How to deal with dilapidations at the end of a Commercial Tenancy – a brief overview

Rebecca Smith takes us through the 7 steps of how to deal with dilapidations at the end of a Commercial Tenancy.

The Pre Action Protocol for Claims for Damages in relation to the physical state of commercial property at termination of a tenancy (“the Protocol”) applies to commercial property situate in England and Wales. It relates to claims for damages for dilapidations (damages) against tenants at the termination of a tenancy. The Protocol sets out conduct that the court would normally expect the parties to follow prior to commencing proceedings. We set out a brief overview below.

Step 1 – The Schedule and Quantified Demand

The landlord should send to the tenant a schedule which sets out what the landlord considers to be the breaches of the tenancy, the works required to be done to remedy those breaches and, if relevant, the landlord’s costings. Breaches should be separated into relevant categories (repair, reinstatement, re-decoration etc) listed separately. An example is contained within the Protocol at Appendix B and C.

Schedules should be sent within a reasonable time, which will vary from case to case but will generally be within 56 days after the termination of the tenancy.

The Schedule should be endorsed either by the Landlord or, where it is prepared by a surveyor, by the Landlord’s surveyor. It should confirm that all the works set out in the schedule are reasonably required to remedy the breaches, that full account has been taken of the landlord’s intentions for the property and, where endorsed by a surveyor, that the costings are reasonable.

A Quantified Demand should also be served. This sets out clearly all aspects of the dispute, and substantiates the monetary sum sought. It should not include items of work that are likely to be superseded by the landlord’s intentions for the property. It should also confirm that the landlord and/or the landlord’s surveyor will attend a meeting or meetings. It should be sent within the same timescale for sending the schedule and specify a date by which the tenant should respond (usually 56 days after sending the demand).

Step 2 – The Response

This should usually be sent within 56 days of the landlord sending the quantified demand. The tenant should respond using the schedule provided and the response should be set out in sufficient detail to enable the landlord to understand clearly the tenant’s views on each item. It should be endorsed either by the tenant or, where prepared by a surveyor, their surveyor. The endorsement should confirm that the works detailed in the response are all that were reasonably required to remedy the breaches, any costs set out in the response are reasonably payable for such works and account has been taken of what the tenant reasonably believes to be the landlord’s intentions for the property.

Stage 3 – Disclosure of Documents

Disclosure will generally be limited to the documents required to be enclosed with the quantified demand and the tenant’s response, being invoices or detailed estimates for the works and any other costs claimed.

Stage 4 - Negotiations

The parties are encouraged to conduct a without prejudice meeting before the tenant is required to respond to the quantified demand, usually within 28 days after the tenant sends the response. The objective is for the parties to agree as many of the items in dispute as possible.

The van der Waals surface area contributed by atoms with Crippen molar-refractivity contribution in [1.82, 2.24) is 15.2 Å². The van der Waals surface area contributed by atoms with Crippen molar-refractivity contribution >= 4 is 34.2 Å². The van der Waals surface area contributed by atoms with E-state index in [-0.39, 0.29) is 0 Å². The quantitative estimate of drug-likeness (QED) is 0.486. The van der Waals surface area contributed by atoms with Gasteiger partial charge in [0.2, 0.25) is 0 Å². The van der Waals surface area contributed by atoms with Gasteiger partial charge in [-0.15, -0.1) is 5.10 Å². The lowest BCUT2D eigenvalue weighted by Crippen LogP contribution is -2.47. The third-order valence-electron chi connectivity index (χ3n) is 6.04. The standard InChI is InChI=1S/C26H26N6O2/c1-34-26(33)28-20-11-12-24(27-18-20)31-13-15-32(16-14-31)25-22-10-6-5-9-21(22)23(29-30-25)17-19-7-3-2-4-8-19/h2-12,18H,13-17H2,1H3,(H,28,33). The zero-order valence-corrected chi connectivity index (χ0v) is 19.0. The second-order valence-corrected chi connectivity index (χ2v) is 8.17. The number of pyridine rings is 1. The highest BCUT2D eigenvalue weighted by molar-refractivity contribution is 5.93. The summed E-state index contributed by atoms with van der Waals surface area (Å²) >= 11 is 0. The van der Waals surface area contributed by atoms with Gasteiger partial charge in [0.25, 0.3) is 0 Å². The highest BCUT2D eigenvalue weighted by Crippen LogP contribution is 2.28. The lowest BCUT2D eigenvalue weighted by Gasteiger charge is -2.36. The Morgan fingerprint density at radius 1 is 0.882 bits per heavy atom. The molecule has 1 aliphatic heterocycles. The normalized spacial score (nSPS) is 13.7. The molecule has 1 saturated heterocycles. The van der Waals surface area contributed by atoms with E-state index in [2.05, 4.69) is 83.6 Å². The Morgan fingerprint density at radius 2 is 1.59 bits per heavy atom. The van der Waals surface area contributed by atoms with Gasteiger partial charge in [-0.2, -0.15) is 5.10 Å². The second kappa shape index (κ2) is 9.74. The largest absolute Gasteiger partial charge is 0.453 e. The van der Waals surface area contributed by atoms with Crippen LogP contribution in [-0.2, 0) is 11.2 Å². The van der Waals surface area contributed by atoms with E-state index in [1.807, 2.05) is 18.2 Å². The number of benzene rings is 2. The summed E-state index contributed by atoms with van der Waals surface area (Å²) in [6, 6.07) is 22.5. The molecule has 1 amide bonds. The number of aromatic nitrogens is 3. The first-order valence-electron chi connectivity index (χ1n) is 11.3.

Stage 5 – Alternative Dispute Resolution

The courts take the view that litigation should be a last report and therefore the parties should consider whether some form of alternative dispute resolution procedure would be more suitable than litigation and, if so, seek to agree which form to adopt. The parties may be required by the court to provide evidence that alternative means of resolving their dispute were considered. The Courts will take into account any parties’ non-compliance with the Protocol when making orders about who should pay costs.

Stage 6 – Quantification of Loss

Prior to issuing proceedings the landlord should quantify its loss by providing to the tenant a detailed breakdown of the issues and consequential losses. This should be based on either (1) a formal diminution valuation (a report as to the loss of value, if any, in the property that was leased due to the dilapidations) to be prepared by a valuer or (2) an account of the actual expenditure (or where the landlord has carried out some but not all remedial action, a combination of both). If the landlord hasn’t carried out all the works but intends to, the landlord must identify which works it intends to carry out, state what steps it has taken towards getting such proposed works done, (preparing a specification or bills of quantities or inviting tenders) and clearly show the scope of such proposed works. This is to enable any effect on the dilapidations claim to be identified. In these circumstances, or where the landlord does not intend to carry out some or all of the works, then it should provide a formal diminution valuation. If the tenant relies on a defence on the basis of diminution, it must state its case and provide a diminution valuation to the landlord, usually within 56 days of the landlord sending to the tenant a detailed breakdown of the issues and losses.

Stage 7 - Stocktake

A further review should be undertaken including consideration of the state of the papers and the evidence to see if proceedings can be avoided or, at least, issues narrowed prior to issuing proceedings.

If you would like more information on any of the above steps please contact Rebecca Smith by email or call us on 01258 459361

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